CPTPP, trade, entry into force, Japan, Trade WareIn the midst of the trade war between the United States and China there is an opening up of trade in Asia–the entry into force of the Comprehensive and Progressive Agreement for the Trans-Pacific Partnership (CPTPP) on December 30, 2018, 60 days after the date of the 6th entrant’s ratification. The members who will begin receiving CPTPP benefits beginning on December 30 are the six ratifying members: Australia, Canada, Japan, Mexico, New Zealand and Singapore.  As a result of the efforts of Japan and the other members, the landmark trade deal is taking shape and influencing the global trade landscape.  As the trade war tariffs impact investment and push supply chains out of China, the CPTPP will attract trade and provide incentives for the consolidation of supply chains in the member states and the Asia Pacific region. 

When preparing for the implementation and enforcement of the CPTPP, it is important to keep in mind that while some duty savings may take place immediately on December 30, many of the commitments and tariff reductions are phased in over time periods of up to several years. Additionally, the benefits and commitments are not enforceable in Brunei, Chile, Peru, Malaysia, and Vietnam until these parties have ratified the agreement.  It is also important to keep in mind that the CPTPP suspends approximately 22 provisions from the original text of the Trans-Pacific Partnership (TPP).

There are several other countries, including Thailand, South Korea and the UK that are in the process of assessing the prospects of acceding to the CPTPP in its current state. In order to move quickly for new party accession, the CPTPP parties will be meeting in Tokyo in January, 2019 to discuss the entry of new parties to the deal.  We will continue to monitor the CPTPP developments and provide insightful and practical updates in the coming days and weeks as this agreement comes to life.

Author

Frederick Burke has over 20 years experience practicing in the area of corporate law. He served as the Practice Group Leader of the Firm’s Global WTO & International Trade Practice Group from 2006 to 2007, and has been ranked by Chambers Global as a leading lawyer in both Corporate Mergers & Acquisitions and International Trade for three successive years. Mr. Burke has also been recommended in more categories than any other lawyer in Vietnam by PLC Which Lawyer? in 2008. He is currently a member of the Prime Minister’s Advisory Council on Administrative Reform in Vietnam. Mr. Burke is highly regarded for his work on foreign investment projects in Vietnam and China for key players in the property development, trade, IT/C, and project finance areas. He provides practical advice in the related issues of securities, finance, tax, labor, regulatory compliance and dispute resolution. Mr. Burke also has extensive experience in working closely with Vietnamese legislators and law drafters on the many new laws and decrees that have been introduced to integrate Vietnam into the global economy.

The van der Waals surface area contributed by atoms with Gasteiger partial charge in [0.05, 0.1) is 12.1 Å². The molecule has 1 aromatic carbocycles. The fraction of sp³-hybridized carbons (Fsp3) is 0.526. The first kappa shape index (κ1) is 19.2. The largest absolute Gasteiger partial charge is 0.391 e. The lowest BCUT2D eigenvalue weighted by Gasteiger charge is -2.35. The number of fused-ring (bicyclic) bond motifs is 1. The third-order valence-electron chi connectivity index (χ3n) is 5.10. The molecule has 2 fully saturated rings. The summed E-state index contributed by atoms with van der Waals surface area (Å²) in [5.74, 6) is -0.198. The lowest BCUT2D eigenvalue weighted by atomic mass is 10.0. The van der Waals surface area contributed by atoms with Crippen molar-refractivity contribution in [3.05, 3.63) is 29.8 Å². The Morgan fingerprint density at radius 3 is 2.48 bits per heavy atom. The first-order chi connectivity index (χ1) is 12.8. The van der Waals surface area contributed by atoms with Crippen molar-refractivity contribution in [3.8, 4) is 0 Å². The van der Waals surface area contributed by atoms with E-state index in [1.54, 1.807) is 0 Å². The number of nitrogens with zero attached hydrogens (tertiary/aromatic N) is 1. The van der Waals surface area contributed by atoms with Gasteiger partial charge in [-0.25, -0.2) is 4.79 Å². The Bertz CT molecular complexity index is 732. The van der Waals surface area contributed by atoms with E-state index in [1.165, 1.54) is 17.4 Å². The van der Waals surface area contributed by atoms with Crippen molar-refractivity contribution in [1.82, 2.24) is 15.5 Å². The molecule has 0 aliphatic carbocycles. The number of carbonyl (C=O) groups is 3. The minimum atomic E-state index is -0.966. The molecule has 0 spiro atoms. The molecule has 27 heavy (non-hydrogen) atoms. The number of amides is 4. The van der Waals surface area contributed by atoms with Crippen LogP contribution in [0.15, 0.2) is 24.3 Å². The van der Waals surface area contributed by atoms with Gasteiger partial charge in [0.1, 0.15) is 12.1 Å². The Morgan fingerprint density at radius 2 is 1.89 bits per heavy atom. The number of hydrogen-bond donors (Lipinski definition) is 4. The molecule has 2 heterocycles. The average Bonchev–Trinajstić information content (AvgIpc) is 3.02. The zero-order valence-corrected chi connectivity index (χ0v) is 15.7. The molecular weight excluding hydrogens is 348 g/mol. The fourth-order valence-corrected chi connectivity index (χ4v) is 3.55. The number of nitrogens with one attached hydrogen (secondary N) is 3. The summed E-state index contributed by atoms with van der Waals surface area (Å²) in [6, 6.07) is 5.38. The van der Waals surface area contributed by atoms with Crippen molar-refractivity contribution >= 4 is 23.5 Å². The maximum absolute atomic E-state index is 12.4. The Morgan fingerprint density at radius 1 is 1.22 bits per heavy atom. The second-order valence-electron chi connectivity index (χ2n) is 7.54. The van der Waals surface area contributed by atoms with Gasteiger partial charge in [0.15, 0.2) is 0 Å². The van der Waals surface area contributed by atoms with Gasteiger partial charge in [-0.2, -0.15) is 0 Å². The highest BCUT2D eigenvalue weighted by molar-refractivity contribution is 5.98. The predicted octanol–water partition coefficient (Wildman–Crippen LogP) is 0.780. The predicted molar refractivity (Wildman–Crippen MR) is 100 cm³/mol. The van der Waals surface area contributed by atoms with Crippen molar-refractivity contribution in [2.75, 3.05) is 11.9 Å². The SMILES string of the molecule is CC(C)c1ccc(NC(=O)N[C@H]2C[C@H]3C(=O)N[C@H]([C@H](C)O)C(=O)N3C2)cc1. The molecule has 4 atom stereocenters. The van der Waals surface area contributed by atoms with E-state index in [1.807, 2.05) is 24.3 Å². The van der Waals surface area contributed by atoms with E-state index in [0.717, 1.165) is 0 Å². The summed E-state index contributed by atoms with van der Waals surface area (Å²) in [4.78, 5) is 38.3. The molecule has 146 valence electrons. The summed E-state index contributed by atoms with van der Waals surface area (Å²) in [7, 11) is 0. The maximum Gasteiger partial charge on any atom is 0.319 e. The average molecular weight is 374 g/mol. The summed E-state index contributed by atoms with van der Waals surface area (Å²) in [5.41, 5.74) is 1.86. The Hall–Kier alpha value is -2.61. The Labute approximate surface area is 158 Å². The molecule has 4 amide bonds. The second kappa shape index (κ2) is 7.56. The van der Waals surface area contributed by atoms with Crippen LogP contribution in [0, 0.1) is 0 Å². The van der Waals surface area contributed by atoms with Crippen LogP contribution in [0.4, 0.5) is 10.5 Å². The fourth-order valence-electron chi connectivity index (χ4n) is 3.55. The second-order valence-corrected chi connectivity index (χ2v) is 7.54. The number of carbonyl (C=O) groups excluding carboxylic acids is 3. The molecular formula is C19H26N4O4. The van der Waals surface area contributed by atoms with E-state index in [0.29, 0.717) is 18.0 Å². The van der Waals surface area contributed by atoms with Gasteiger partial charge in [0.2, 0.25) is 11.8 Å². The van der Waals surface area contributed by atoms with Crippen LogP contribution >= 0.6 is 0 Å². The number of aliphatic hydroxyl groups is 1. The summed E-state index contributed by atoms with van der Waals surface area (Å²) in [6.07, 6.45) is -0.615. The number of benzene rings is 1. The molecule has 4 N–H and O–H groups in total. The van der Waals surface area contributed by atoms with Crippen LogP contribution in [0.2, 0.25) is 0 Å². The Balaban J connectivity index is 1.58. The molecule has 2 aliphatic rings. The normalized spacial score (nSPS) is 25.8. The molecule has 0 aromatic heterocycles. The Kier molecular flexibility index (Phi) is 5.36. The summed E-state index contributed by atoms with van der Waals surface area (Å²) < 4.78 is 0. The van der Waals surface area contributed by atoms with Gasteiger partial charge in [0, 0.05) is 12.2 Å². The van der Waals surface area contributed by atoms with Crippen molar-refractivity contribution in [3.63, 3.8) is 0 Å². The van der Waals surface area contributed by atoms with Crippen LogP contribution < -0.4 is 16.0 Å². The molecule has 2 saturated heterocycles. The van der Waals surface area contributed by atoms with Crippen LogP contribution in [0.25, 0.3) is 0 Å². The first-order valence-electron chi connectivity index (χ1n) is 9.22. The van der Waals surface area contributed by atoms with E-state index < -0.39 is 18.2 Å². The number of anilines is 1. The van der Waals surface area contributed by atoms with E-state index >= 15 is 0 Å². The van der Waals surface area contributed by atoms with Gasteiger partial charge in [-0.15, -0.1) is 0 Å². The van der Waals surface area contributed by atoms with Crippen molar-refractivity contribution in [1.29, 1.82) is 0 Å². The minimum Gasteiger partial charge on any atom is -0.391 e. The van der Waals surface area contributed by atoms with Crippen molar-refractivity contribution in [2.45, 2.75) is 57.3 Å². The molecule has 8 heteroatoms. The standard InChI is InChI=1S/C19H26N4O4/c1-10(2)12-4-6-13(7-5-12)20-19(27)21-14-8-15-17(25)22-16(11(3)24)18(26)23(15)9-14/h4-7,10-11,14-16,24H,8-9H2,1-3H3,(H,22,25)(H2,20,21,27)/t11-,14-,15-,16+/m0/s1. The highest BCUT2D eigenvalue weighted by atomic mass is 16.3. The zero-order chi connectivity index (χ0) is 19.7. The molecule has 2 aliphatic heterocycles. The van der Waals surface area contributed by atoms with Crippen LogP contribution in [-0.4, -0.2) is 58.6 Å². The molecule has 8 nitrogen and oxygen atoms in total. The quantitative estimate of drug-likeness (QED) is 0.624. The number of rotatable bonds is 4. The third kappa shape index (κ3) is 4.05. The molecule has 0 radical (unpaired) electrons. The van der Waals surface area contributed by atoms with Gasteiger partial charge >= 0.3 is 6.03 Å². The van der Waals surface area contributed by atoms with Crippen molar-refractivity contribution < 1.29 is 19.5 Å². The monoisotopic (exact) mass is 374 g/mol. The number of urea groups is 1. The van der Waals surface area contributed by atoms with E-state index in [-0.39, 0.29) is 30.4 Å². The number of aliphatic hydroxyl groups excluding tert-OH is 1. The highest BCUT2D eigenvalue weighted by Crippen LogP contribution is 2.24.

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Jon joins Baker McKenzie from a large retailer where he was an Assistant General Counsel, Customs and International Trade, based in their head office in Oregon. He advised the global business on import and export laws and regulations in the areas of sanctions, customs, free trade agreements, export controls and anti-boycott. He also oversaw customs audits, investigations and litigation globally, and focused on improving supply chain efficiency and managing compliance risk. In this role, he worked extensively in the Asia Pacific region. Earlier in his career, Jon worked in trade teams in the Big Four accounting firms in the U.S. and in Baker McKenzie's Hong Kong office as an Associate between 2010 and 2012. He advised technology, apparel and consumer product companies on regional customs and international trade matters over the years.

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Kana is a corporate and commercial lawyer. Her practice is particularly focused on international agreements governing the cross border movement of products and provision of services, supply chain management as well as organizational restructuring. Kana has represented a broad range of multinational clients across various industries, such as consumer goods and retail, infrastructure, manufacturing and transportation. Kana also advises on various product safety, consumer protection and environmental compliance issues — including hazardous chemical substance import/export regulations, waste management issues and product lifecycle-related recycling — on a daily basis.

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Anne Petterd focuses on technology, telecommunications, customs and export controls, and consumer and commercial law issues. Much of her practice involves online, telecommunications and IT businesses as well as defence and government procurement. She previously worked with the Australian Government Solicitor. She also worked in Baker McKenzie's London office for 18 months and seconded to major telecommunications and information technology service providers. Anne handles projects involving digital economy, cloud computing and large-scale IT supplies in the Asia Pacific. Her work focuses on the retail, telecommunications, defence, government and financial services sectors, and often involves new business models and test regulatory issues on privacy and telecommunications. Anne also advises on customs assessment, compliance and export control requirements as well as related trade and product compliance issues. She regularly works with regulators on these matters.